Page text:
Google overhauls Gmail to help you take control of your inbox

Google overhauls Gmail to help you take control of your inbox

Gmail is rolling out a redesign to all of its users starting today in an effort to make it possible for control to belong to the users, not to the inbox. As TNW reported earlier, the new design will affect both its Web and mobile applications and features tools to help organize communications you get in a simple and easy way.

For those users accessing Gmail from the desktop, the inbox now features the ability to group mail into categories. Emails can be lumped into one of several themes, including Main, Social, Offers, Notifications, and Forums. The inbox can also be customized: “select the tabs you want from all five to none, drag-and-drop to move messages between tabs, set certain senders to always appear in a particular tab and star messages so that they also appear in the Primary tab.”



If you’re a mobile user, Gmail has now been updated for both iOS and Android devices. As revealed during the company’s I/O developer conference, Gmail now includes the “hamburger” button that, when tapped, will reveal a menu sliding out from the left which allows for easy access to other tabs. The inbox also includes the smart labels as well so that users can quickly access emails stored within each category.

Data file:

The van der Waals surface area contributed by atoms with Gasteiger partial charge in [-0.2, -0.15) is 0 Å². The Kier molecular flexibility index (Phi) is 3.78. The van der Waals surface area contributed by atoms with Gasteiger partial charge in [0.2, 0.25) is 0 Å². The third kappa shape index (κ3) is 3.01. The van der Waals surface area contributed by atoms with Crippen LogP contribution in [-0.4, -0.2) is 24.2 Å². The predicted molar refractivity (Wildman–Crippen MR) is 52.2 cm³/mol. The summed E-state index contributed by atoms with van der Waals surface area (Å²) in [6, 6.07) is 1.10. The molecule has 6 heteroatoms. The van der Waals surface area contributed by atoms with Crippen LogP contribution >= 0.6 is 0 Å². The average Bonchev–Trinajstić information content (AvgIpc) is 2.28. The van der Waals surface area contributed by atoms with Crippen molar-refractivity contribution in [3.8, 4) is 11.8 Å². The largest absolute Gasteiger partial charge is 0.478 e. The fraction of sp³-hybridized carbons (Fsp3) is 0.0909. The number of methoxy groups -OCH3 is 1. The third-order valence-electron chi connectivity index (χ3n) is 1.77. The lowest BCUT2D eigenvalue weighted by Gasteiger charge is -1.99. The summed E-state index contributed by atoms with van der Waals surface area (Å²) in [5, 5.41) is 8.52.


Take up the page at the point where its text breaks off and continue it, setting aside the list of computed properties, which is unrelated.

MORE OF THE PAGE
Screen Shot 2013-05-29 at 9.12.21 AM

Of course, if you’re not a fan of the new redesign, Gmail is giving users the option to switch off all the optional tabs and go back to the classic view or any other theme you’re running.

Not everyone will get the redesign right away — rather it’s going to become available within the next few weeks. That’s probably why you won’t see the update when you try and update your mobile apps. But if you’re interested in trying it out on the desktop first, Gmail says that a “Configure inbox” menu option will soon appear in the gear menu within the Settings screen.

➤ Gmail for iOS | Android

Photo credit: Justin Sullivan/Getty Images

Disclosure: This article contains an affiliate link. While we only ever write about products we think deserve to be on the pages of our site, The Next Web may earn a small commission if you click through and buy the product in question. For more information, please see our Terms of Service.

Read next: The SEC charges Nasdaq $10 million in penalties for issues that plagued Facebook's IPO